The Senate GOP’s effort to extensively roll back the Affordable Care Act will go well beyond a House bill passed last month. Among the new provisions in a measure intended to rebuke President Obama for his signature law are repeals of premium subsidies, state Medicaid expansion, and a number of ACA-related taxes.
Further provisions are likely to be added. Democrats say none of this matters because Obama will veto it anyway.
The issue is of major importance to Republicans. Senate Majority Leader Mitch McConnell (R-Ky.) said Tuesday that he aims to complete consideration of the bill by Thursday. He was confident that he will be able to find the requisite 51 votes within Senate Republicans to get the legislation through the chamber. The measure is being considered under special “budget reconciliation” rules that do not allow the minority party to filibuster.
Before the additional measures are added to the bill, Senate Republicans must modify provisions in the House bill to repeal of the ACA’s individual and employer mandates. The chamber’s parliamentarian ruled last month that the House provisions concerning the mandates violated the special rules that govern reconciliation in the Senate. GOP staffers found a work-around – lowering the penalties associated with flouting the mandates to $0.
The bill will also still include language to defund Planned Parenthood.
Once the House language is corrected, Senate Republicans can start adding the provisions to expand the scope of the ACA takedown. The major additions will repeal the Medicaid expansion and premium subsidies after two years. In theory, the transition period would allow policymakers sufficient time to craft a replacement for individuals whose health insurance is tied to the existing ACA healthcare system.
A rollback that comprehensive would strike at the heart of Obama’s signature domestic legislative achievement. Of course, even if the bill makes it out of Congress – not yet a sure-fire proposition – a White House veto is inevitable, which Republicans won’t be able to overcome.
But the purpose of the bill isn’t to dismantle Obamacare this year. It’s to demonstrate that if voters give Republicans the White House, the party has a clear path to getting rid of the law.
“The president could sign it, and then even though some portions of it might still be alive, everybody would know we have to start over,” Sen. Jeff Sessions (R-Ala.) said Tuesday.
By writing new provisions that would expand the rollback, McConnell’s team may have won the support of some Senate conservatives who had previously said they would oppose the House’s more limited bill.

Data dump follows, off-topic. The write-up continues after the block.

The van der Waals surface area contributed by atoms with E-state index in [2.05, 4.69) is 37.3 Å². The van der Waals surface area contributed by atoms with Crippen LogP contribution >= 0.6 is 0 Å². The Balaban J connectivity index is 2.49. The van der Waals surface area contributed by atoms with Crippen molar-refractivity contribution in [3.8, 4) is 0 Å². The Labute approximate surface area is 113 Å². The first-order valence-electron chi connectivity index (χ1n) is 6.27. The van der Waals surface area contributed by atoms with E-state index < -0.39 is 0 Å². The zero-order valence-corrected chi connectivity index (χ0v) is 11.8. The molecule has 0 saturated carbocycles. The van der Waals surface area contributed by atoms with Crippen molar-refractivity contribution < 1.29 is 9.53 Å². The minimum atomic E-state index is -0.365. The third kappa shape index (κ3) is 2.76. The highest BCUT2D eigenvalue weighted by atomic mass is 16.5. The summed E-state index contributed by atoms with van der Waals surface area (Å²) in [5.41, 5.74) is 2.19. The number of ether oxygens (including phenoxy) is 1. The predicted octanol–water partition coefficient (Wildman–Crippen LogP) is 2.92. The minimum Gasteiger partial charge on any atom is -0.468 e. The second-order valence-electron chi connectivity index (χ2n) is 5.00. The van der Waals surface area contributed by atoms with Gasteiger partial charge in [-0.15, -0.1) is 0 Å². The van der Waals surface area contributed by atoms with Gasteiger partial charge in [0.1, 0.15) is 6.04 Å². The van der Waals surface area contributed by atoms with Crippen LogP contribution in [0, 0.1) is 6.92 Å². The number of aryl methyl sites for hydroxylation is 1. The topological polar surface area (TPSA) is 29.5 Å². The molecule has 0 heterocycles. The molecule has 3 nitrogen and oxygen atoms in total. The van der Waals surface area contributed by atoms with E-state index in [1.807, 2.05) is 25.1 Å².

Sens. Ted Cruz (R-Texas), Mike Lee (R-Utah) and Marco Rubio (R-Fla.) have consistently stated that they would oppose anything but a full Obamacare repeal, a standard they did not think the House’s version met. The Senate version isn’t a complete repeal either, but it is much closer.
After Senate conference meeting Monday evening to discuss the Senate’s endeavor to add to the House bill, at least one of those naysayers may be changing his mind. An aide to Lee said that while the senator would wait for a final ruling on the language, Lee is “very encouraged” by Senate GOP leaders’ attempt to build a more robust repeal.
By pairing the Medicaid expansion with a two-year transition period, McConnell appears to have kept GOP senators from states that have bought into the law’s Medicaid program from jumping ship.
“Yeah, I think so,” said Sen. Shelley Moore Capito (R-W.Va.), when asked whether she was satisfied with the new Medicaid provision. West Virginia opted to expand Medicaid as of Jan. 1, 2014.
“This is obviously something I talked about quite a bit. And repeal and replace has always been the way we’ve wanted to go. And certainly for Medicaid, that’s important to me and my state,” Capito said.
Sen. Steve Daines (R-Mont.), whose state has also accepted the expansion, said the Medicaid rollback with the two-year transition wouldn’t lose his vote either. “I support the repeal of Obamacare and that’s what this reconciliation would do,” he said.
It remains to be seen whether any of the Republican moderates can be brought on board in light of the provision to defund Planned Parenthood.
Senate Minority Whip Dick Durbin (D-Ill.) told reporters Tuesday that Democrats plan on offering an amendment, likely to fail, that would remove the Planned Parenthood language. That could possibly offer Republican proponents of Planned Parenthood a path towards demonstrating their support for the reproductive clinics while also voting for the final reconciliation language. In other words, they could vote to strip the Planned Parenthood language and then feel safe voting to repeal Obamacare.
But that’s not a guarantee. Speaking to reporters Tuesday, Planned Parenthood supporter Sen. Susan Collins (R-Maine) said the bill’s language to strip the health organization’s federal funding was a “major problem,” even though the legislation won’t become law.
“There is no doubt that the president is going to veto the bill, but I still am concerned about taking a position that is contrary to what I believe about the importance of Planned Parenthood clinics,” she said.
Republicans are eyeing Sen. Lisa Murkowski (R-Alaska), another Planned Parenthood proponent, as an eventual ‘yes’ on the total reconciliation package. But an aide for the senator told Morning Consult that Murkowski has yet to come down on one side of the reconciliation bill or another.
“I think it’s well known that I don’t support defunding Planned Parenthood,” Murkowski told Morning Consult last month.